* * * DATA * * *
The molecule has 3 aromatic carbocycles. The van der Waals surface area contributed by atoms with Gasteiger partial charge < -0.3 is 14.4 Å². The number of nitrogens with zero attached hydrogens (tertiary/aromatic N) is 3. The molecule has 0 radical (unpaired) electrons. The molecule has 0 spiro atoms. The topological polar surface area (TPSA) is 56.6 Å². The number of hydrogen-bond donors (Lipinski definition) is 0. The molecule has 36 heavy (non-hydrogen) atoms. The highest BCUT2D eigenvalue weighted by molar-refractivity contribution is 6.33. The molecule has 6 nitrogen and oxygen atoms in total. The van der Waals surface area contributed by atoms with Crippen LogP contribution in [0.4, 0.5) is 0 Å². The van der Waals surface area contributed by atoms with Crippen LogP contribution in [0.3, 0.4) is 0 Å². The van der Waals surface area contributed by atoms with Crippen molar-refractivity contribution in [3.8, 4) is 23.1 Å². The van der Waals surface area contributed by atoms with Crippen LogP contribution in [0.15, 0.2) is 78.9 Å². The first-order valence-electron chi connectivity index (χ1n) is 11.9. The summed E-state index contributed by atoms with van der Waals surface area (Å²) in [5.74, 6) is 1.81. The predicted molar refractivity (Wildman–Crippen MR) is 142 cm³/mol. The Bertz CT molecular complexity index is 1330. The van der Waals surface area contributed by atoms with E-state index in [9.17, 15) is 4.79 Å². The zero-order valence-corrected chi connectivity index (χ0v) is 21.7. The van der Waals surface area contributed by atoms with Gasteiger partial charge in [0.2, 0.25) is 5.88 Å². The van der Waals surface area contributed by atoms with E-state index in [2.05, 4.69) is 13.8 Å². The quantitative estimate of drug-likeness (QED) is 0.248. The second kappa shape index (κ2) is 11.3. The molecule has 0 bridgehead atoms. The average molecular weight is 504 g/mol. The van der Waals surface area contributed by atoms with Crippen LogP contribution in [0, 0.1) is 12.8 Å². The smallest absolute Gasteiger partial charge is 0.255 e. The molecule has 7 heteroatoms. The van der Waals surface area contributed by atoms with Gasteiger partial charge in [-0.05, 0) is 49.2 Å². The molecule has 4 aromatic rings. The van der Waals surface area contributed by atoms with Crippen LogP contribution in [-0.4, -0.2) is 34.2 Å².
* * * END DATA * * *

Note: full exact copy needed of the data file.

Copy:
The molecule has 3 aromatic carbocycles. The van der Waals surface area contributed by atoms with Gasteiger partial charge < -0.3 is 14.4 Å². The number of nitrogens with zero attached hydrogens (tertiary/aromatic N) is 3. The molecule has 0 radical (unpaired) electrons. The molecule has 0 spiro atoms. The topological polar surface area (TPSA) is 56.6 Å². The number of hydrogen-bond donors (Lipinski definition) is 0. The molecule has 36 heavy (non-hydrogen) atoms. The highest BCUT2D eigenvalue weighted by molar-refractivity contribution is 6.33. The molecule has 6 nitrogen and oxygen atoms in total. The van der Waals surface area contributed by atoms with Crippen LogP contribution in [0.4, 0.5) is 0 Å². The van der Waals surface area contributed by atoms with Crippen LogP contribution in [0.3, 0.4) is 0 Å². The van der Waals surface area contributed by atoms with Crippen molar-refractivity contribution in [3.8, 4) is 23.1 Å². The van der Waals surface area contributed by atoms with Crippen LogP contribution in [0.15, 0.2) is 78.9 Å². The first-order valence-electron chi connectivity index (χ1n) is 11.9. The summed E-state index contributed by atoms with van der Waals surface area (Å²) in [5.74, 6) is 1.81. The predicted molar refractivity (Wildman–Crippen MR) is 142 cm³/mol. The Bertz CT molecular complexity index is 1330. The van der Waals surface area contributed by atoms with E-state index in [9.17, 15) is 4.79 Å². The zero-order valence-corrected chi connectivity index (χ0v) is 21.7. The van der Waals surface area contributed by atoms with Gasteiger partial charge in [0.2, 0.25) is 5.88 Å². The van der Waals surface area contributed by atoms with E-state index in [2.05, 4.69) is 13.8 Å². The quantitative estimate of drug-likeness (QED) is 0.248. The second kappa shape index (κ2) is 11.3. The molecule has 0 bridgehead atoms. The average molecular weight is 504 g/mol. The van der Waals surface area contributed by atoms with Crippen LogP contribution in [0, 0.1) is 12.8 Å². The smallest absolute Gasteiger partial charge is 0.255 e. The molecule has 7 heteroatoms. The van der Waals surface area contributed by atoms with Gasteiger partial charge in [-0.05, 0) is 49.2 Å². The molecule has 4 aromatic rings. The van der Waals surface area contributed by atoms with Crippen LogP contribution in [-0.4, -0.2) is 34.2 Å².